Project description:BACKGROUD:Variations in HPV LCR/E6/E7 have been shown to be associated with the viral persistence and cervical cancer development. So far, there are few reports about the polymorphisms of the HPV-58 LCR/E6/E7 sequences in Southwest China. This study aims to characterize the gene polymorphisms of the HPV-58 LCR/E6/E7 sequences in women of Southwest China, and assess the effects of variations on the immune recognition of viral E6 and E7 antigens. METHODS:Twelve LCR/E6/E7 of the HPV-58 isolates were amplified and sequenced. A neighbor-joining phylogenetic tree was constructed by MEGA 7.0, followed by the secondary structure prediction of the related proteins using PSIPRED v3.3. The selection pressure acting on the HPV-58 E6 and E7 coding regions was estimated by Bayes empirical Bayes analysis of PAML 4.8. Meanwhile, the MHC class-I and II binding peptides were predicted by the ProPred-I server and ProPred server. The transcription factor binding sites in the HPV-58 LCR were analyzed using the JASPAR database. RESULTS:Twenty nine SNPs (20 in the LCR, 3 in the E6, 6 in the E7) were identified at 27 nucleotide sites across the HPV-58 LCR/E6/E7. From the most variable to the least variable, the nucleotide variations were LCR?>?E7?>?E6. The combinations of all the SNPs resulted in 11 unique sequences, which were clustered into the A lineage (7 belong to A1, 2 belong to A2, and 2 belong to A3). An insertion (TGTCAGTTTCCT) was found between the nucleotide sites 7280 and 7281 in 2 variants, and a deletion (TTTAT) was found between 7429 and 7433 in 1 variant. The most common non-synonymous substitution V77A in the E7 was observed in the sequences encoding the ?-helix. 63G in the E7 was determined to be the only one positively selected site in the HPV-58 E6/E7 sequences. Six non-synonymous amino acid substitutions (including S71F and K93 N in the E6, and T20I, G41R, G63S/D, and V77A in the E7) were affecting multiple putative epitopes for both CD4+ and CD8+ T-cells. In the LCR, C7265G and C7266T were the most variable sites and were the potential binding sites for the transcription factor SOX10. CONCLUSION:These results provide an insight into the intrinsic geographical relatedness and biological differences of the HPV-58 variants, and contribute to further research on the HPV-58 epidemiology, carcinogenesis, and therapeutic vaccine development.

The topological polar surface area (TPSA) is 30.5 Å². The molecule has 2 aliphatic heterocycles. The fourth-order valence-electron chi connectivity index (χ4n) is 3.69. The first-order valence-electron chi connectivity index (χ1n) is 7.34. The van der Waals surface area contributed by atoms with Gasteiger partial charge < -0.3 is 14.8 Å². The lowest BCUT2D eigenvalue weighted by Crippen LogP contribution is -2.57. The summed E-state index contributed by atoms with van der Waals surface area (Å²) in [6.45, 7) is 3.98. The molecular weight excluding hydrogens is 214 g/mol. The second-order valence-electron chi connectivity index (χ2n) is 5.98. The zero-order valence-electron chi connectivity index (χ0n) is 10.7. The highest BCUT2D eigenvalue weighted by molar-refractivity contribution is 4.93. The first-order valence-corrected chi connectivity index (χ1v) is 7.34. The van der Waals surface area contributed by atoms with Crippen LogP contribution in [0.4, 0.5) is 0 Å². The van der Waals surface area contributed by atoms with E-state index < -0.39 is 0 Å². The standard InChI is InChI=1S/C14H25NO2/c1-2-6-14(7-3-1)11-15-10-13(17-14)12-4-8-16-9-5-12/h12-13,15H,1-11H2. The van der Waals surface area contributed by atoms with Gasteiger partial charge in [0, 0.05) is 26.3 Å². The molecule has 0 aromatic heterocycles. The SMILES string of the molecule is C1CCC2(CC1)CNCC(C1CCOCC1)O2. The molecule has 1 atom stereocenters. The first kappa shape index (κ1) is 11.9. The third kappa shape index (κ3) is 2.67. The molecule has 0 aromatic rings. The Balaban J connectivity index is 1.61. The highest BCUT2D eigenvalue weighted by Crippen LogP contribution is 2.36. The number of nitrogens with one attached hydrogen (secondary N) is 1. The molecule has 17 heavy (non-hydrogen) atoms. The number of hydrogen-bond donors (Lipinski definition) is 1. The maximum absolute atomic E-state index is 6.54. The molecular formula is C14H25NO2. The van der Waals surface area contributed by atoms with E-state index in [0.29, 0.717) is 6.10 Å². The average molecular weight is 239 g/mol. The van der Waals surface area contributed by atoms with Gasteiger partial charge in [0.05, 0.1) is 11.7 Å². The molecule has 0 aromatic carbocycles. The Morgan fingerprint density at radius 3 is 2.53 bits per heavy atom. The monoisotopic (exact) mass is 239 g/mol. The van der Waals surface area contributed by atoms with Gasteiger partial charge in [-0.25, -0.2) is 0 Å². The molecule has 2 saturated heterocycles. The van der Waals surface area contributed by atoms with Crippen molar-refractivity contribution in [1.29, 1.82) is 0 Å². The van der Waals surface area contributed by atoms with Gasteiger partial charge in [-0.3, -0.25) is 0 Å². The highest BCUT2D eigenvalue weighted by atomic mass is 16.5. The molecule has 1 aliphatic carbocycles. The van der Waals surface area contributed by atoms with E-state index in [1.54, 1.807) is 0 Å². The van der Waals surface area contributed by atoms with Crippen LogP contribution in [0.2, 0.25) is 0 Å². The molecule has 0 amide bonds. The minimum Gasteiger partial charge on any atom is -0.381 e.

Project description:Intratypic variations of HPV-18 are known to differ in the persistence of the infection, frequency of carcinogenesis and the progression of precursor lesions to advanced cervical cancer. This study was designed to analyze sequence variations of HPV-18 isolates in order to discover novel HPV-18 variants and to evaluate the variations among infected women in southwest China. Cervical biopsies from 56 HPV-18-positive women with cervical neoplasia were assayed by PCR amplification and sequencing of all eight genes (E1, E2, E4, E5, E6, E7, L1, L2) of the HPV-18 genome. The most frequently observed variation was a C to G transversion at nucleotide 287 of E6, which was found in 48.2% of samples. Analysis of E7 revealed only one specimen as having sequence variations. In addition, we have identified several novel variations: A551C in E6, G6906A in L1, and C4915T and C5147A in L2. The mutations in E6 and L2 are silent, while the E7 mutation results in a single amino acid change. This study complements and expands on previous descriptions of HPV-18 variants. The sequence variation data presented here provides a foundation for future research on HPV-induced oncogenesis and may prove valuable for developing diagnostic probes and in the design of HPV vaccines for targeted populations.